This article appeared in the Wall Street Journal earlier this week, New Turf for Sharing Services: the Driveway, written by Jonathan Hanson for The Wall Street Journal
While some high-tech companies got their start in garages, a new crop of business founders, including Nick Miller of Baltimore, is giving fresh meaning to the term “garage entrepreneur.”Adam Zilberbaum, left, and Nick Miller, co-founders of Parking Panda, plan to expand their driveway-sharing service to other big cities soon.
Mr. Miller co-founded Parking Panda Corp., a three-person company that helps city dwellers make money by renting their garage, driveway or other property to people looking for parking spots. Many people can fit another car, or even two, into their drive, he says, especially if they can tuck their own car into the garage.
Aspiring parking landlords, typically located in neighborhoods where parking is costly or hard to find, can list their space on the company’s website, along with price and availability. Then, they can use social media, such as Facebook and Twitter, to advertise their parking real estate.
The 24-year-old Mr. Miller says his website lists 2,500 spaces available in private driveways and garages and in commercial parking facilities in Baltimore and Washington, the two cities where it currently operates. The company makes money by taking a cut of the rent.
His and a handful of other parking start-ups are an offshoot of house-sharing services such as AirBNB, and car-sharing services like Zipcar, which claims to be the world’s largest car-sharing service.How to cash in on your parking space:
Step 1 Check what nearby garages and parking lots charge for event parking to come up with a competitive rate.
Step 2 Post your parking space or driveway online at least three weeks before any local event.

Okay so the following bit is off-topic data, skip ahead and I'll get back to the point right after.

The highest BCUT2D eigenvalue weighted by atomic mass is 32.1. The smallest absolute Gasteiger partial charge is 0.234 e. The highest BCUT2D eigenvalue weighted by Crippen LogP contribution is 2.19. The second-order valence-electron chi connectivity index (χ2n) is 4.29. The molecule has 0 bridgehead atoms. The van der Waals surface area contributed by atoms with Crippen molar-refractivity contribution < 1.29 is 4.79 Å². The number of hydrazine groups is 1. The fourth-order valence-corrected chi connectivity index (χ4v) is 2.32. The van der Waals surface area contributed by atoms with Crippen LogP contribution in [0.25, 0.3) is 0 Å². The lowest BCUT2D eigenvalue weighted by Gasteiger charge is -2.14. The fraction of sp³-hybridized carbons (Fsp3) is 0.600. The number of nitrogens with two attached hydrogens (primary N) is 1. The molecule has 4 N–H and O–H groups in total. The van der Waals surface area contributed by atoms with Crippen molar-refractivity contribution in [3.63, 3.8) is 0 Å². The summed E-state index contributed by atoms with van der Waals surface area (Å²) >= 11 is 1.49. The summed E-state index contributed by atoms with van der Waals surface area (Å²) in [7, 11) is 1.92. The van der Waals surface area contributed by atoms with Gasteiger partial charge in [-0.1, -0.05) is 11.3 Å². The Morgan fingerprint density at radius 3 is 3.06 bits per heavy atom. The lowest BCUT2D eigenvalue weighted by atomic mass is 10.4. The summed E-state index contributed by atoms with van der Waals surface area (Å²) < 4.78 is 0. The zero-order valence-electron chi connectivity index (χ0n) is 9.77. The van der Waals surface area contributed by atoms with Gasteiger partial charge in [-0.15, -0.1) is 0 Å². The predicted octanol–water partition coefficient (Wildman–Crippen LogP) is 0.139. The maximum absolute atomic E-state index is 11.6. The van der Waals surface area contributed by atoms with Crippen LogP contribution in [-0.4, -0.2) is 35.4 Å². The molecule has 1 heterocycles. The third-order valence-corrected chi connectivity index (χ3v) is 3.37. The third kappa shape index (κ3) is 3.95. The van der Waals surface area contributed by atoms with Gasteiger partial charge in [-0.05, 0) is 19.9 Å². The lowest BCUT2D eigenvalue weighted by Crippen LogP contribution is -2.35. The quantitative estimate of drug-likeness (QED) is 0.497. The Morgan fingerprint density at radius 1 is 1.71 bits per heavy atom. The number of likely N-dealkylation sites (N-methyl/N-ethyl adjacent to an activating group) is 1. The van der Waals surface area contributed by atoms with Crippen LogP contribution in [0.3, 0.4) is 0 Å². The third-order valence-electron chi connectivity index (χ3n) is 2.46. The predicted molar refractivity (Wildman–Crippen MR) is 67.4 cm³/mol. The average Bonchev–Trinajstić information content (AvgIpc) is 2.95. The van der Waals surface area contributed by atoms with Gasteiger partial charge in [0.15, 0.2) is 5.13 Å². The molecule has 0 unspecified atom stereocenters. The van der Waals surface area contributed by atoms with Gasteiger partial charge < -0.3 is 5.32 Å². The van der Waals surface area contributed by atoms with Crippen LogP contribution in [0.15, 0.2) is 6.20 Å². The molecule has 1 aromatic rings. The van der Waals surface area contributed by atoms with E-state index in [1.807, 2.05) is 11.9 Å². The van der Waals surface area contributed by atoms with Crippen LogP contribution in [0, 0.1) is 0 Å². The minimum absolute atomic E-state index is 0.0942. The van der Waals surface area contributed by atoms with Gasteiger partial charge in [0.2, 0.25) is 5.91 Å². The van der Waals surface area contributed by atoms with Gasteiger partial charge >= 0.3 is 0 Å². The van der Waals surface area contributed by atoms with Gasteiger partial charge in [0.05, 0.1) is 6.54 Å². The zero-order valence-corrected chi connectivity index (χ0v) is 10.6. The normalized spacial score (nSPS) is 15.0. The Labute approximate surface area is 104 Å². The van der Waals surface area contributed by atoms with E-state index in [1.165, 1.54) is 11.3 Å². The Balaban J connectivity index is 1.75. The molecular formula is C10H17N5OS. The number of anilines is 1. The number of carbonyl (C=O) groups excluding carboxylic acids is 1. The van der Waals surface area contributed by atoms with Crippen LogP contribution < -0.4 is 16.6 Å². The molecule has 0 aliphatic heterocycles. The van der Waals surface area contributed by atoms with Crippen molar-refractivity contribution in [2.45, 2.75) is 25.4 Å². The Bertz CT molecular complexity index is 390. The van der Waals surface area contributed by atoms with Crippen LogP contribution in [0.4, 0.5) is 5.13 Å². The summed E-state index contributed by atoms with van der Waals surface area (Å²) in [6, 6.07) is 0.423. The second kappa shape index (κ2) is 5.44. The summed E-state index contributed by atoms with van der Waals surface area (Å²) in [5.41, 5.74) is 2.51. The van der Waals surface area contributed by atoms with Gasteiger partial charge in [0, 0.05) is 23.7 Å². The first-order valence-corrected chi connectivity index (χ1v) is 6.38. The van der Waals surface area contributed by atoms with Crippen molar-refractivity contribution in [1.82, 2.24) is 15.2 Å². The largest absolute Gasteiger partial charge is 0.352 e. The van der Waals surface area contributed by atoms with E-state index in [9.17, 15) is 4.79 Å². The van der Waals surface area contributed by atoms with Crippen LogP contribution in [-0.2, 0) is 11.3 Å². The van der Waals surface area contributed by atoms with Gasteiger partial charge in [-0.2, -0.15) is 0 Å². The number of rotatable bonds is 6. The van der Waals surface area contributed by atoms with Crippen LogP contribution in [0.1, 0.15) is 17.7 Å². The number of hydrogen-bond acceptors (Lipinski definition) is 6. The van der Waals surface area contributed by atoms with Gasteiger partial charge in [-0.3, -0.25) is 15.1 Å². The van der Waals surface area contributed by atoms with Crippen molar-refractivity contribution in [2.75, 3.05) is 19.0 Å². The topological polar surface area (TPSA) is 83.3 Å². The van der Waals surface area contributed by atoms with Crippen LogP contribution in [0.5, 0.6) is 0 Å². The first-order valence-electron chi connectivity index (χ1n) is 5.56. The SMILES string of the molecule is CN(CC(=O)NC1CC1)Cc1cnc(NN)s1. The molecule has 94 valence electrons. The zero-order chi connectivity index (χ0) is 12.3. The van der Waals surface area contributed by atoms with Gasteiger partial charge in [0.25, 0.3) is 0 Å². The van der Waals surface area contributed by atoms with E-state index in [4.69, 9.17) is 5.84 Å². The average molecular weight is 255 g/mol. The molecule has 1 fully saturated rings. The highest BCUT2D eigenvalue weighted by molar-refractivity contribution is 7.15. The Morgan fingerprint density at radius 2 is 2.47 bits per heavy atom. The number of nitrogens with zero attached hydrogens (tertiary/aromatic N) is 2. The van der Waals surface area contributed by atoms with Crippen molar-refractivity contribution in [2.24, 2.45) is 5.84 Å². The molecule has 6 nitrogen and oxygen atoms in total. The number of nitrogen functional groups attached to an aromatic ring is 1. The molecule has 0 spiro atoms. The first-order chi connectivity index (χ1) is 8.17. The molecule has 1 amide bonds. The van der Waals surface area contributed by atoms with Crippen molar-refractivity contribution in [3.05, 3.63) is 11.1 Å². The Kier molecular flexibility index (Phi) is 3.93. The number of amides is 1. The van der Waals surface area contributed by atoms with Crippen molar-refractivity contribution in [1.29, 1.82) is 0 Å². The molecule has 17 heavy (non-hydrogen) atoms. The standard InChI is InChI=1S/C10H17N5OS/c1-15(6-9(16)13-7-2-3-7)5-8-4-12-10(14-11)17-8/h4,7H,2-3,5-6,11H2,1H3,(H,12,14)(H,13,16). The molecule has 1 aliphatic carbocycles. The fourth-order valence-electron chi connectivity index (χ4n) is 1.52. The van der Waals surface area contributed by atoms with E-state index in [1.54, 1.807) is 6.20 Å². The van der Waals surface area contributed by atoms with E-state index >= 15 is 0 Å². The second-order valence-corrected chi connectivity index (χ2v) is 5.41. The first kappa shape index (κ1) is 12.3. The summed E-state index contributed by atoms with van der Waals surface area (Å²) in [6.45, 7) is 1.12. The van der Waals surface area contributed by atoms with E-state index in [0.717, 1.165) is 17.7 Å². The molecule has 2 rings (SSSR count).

Step 3 Upload photos that show your parking space from different angles. In your description, be sure to note if it is well lit or near a public restroom.
Step 4 Use social media to put the word out.
Such “sharing” businesses are spreading rapidly, in part because they are so easy to replicate, and have attracted some high-profile investors, says Andrew Zacharakis, a professor of entrepreneurship at Babson College in Wellesley, Mass. Last year, Wheelz Inc., a year-old car-sharing service that operates on three California college campuses, landed an initial $2 million investment from a group of angel investors that includes several Facebook executives. It plans to expand to a fourth college campus later this week.
The new parking entrepreneurs hope to develop a niche in what the National Parking Association, a Washington-based trade group, estimates is an $18 billion-a-year U.S. parking market. Their services generally take cuts of 15% to 20% of each rental.
“It’s partly a land-grab situation,” says Ulrich Quay, managing director of BMW i Ventures LLC, a new venture fund from BMW AG BMW.XE -1.16% that recently invested an undisclosed amount in U.K.-based ParkatmyHouse Ltd. The six-year-old driveway-sharing service is expected to debut in the U.S. next month.